Stay up to date on our entrepreneurs, events, research and more. Check out our April newsletter here.
Reprinted from under30ceo.com. See the original article here
by Greg Bier
The desire and skills to be a successful entrepreneur can be recognized early in a person’s life. Many young people realize the value of hard work, creativity, and effective marketing in their own way and try to relay those skills into profit. With the guidance and direction of parents and experienced entrepreneurs, the young entrepreneurial spirit can begin to form.
Signs of the Young Entrepreneur
While children or young adults might not necessarily have a business plan or feasibility study in hand, they do have certain traits that demonstrate that entrepreneurial drive. The most concrete sign for these students is the desire to earn money. Whether it takes the form of the age-old lemonade stand, mowing the lawn, or babysitting, the knowledge of working for a profit exists. Common traits found in young entrepreneurs include independence, creativity, persistence, and confidence. By matching these traits up with the motivation for profit, a budding entrepreneur is born.
Key Lessons for the Young Entrepreneur
In a world where it seems children can get anything they want, it’s important for a young entrepreneur to struggle a bit to develop motivation and inspire creativity. Being a bit stingy with a general allowance motivates children to find ways to earn money. It also communicates the value of money so they know where it comes from, how to manage it, and how to determine the real value of a product. Young entrepreneurs learn “opportunity cost” through this process by analyzing their work and time in comparison to the cost of what they want to buy. This provides a life lesson as well as a business lesson.
Some parents might balk at the idea of making their children spend their own money at a young age, but this lesson is key for the young entrepreneur. Children will begin to scrutinize what they want and what they are willing to pay with their own funds. If a parent buys everything, then they only see half of this equation: how much they want something. The value of the process is finding that balance between desire and spending.
A concrete way to show this process to children is through setting up a bank account. They can see their income vs. their spending in a very organized way. Children also benefit from understanding how checks and debit cards work. Some older people still have a hard time understanding that, when you use a debit card, that money is gone. Even though checks might seem obsolete in our technological age, they do offer a more hands-on experience in actually writing out the amount deducted, as well as in balancing a checkbook. As mentioned earlier, this is a lesson many adults could benefit from, and it is essential to an entrepreneur.
Avenues for the Young Entrepreneur
A key facet of this process is the student’s ability to come up with ideas to earn money. The creative spark begins early. They may begin branching out and realize the assets they possess, such as video games, CDs, DVDs, and toys, and begin to sell those online via eBay or Craigslist. Online ventures open up a whole new world for potential entrepreneurs, as long as they are guided and supervised by parents. As a child becomes more interested, he or she may express a desire to work with a parent, or for the family business. This is a great opportunity for a young entrepreneur to learn how a business is established and maintained, as well as providing certain tax advantages for you, the business owner.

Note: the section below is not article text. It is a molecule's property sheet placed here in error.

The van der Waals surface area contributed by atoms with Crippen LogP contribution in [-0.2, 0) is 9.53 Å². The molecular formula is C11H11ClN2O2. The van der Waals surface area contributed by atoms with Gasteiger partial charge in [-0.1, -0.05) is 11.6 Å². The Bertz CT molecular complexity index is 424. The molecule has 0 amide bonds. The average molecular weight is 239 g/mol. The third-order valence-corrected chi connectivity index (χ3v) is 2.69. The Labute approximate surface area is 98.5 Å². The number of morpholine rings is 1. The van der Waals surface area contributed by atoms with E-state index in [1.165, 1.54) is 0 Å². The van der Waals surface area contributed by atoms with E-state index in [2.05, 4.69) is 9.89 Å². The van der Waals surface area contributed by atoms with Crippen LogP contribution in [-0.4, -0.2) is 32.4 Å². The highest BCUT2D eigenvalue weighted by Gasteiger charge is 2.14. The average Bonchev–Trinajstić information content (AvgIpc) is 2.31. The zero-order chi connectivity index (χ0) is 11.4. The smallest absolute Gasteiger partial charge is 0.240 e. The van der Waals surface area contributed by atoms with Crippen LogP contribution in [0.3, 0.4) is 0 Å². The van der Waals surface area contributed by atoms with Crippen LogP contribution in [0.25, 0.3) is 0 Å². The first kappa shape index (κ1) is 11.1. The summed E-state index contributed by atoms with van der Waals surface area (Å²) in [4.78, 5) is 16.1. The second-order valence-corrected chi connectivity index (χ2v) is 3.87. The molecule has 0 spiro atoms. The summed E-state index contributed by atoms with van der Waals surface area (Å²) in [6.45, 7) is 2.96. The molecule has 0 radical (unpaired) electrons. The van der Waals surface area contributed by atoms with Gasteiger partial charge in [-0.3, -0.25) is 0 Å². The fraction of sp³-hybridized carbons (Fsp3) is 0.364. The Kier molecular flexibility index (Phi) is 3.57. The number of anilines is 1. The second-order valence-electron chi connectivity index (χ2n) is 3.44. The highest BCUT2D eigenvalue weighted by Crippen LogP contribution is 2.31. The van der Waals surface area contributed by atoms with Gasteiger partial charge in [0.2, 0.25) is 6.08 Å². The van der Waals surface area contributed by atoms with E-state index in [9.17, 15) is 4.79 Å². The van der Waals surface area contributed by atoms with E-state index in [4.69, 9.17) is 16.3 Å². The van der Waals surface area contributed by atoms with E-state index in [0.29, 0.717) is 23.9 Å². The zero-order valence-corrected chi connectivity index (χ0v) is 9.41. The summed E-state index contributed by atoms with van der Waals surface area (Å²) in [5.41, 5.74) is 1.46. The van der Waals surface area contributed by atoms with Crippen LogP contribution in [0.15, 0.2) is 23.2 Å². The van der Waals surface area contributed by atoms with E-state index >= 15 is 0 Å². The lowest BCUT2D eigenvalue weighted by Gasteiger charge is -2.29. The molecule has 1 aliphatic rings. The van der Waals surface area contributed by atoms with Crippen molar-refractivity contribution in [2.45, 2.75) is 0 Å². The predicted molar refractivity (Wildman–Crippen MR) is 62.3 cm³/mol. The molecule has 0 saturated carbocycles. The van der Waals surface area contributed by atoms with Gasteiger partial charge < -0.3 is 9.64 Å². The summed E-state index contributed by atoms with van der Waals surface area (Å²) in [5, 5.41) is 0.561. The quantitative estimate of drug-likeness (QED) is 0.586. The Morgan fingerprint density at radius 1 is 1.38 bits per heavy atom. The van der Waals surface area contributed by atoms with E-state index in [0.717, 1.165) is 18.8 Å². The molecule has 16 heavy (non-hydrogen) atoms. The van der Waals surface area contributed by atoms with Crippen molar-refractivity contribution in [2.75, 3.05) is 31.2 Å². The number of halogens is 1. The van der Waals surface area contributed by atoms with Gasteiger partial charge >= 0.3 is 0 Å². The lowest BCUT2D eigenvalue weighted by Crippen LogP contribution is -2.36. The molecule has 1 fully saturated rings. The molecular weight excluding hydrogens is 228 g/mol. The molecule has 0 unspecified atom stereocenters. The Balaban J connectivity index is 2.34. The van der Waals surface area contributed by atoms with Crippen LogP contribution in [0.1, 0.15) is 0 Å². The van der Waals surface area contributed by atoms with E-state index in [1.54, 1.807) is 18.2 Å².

Young entrepreneurs also benefit from any experience that relies on teamwork. Athletics teaches goal orientation, social skills, and the importance of communication. In a similar way, school activities, such as plays, promote self-confidence, creativity, and public speaking skills. The goal of these activities is to have a child engaged and involved with other children. If this is a fairly diverse group, then your child can learn how to be open-minded and conscientious,
Games also have the potential to provide great entrepreneurial lessons. Games such as Sims 2: Open for Business Expansion Pack, Lemonade Tycoon, DQ Tycoon, and Hotel Giant build problem-solving and critical-thinking skills. Many children think they are just having fun, but they are acquiring essential business skills as well.
Young entrepreneurs display traits of venture-related success early in life. If pursuing those skills is a goal shared by children and parents, a multitude of opportunities and growth experiences are available. The independence, self-confidence, and drive that children possess can translate to a successful business, as well as a successful life. In nurturing these skills, it’s important that you, as a guide and teacher, provide your children real-life, practical experiences that show them how money is earned, as well as how they can analyze their wants and their needs in spending their hard-earned income. Those are lessons they’ll carry with them, no matter their entrepreneurial path in life.
Dr. Greg Bier is a Professor of Management at the University of Missouri. He leads the newly formedEntrepreneurshipAlliance in the RobertJ. TrulaskeSr. CollegeofBusiness. He is also a partner with Entrepreneur MO. Follw Greg @gregbier
© 2017 Endeavor Global, Inc.
All Rights Reserved
Endeavor Global, Inc.
900 Broadway, Suite 301
New York, NY 10003
1 (212) 352-3200
Site by #BRITEWEB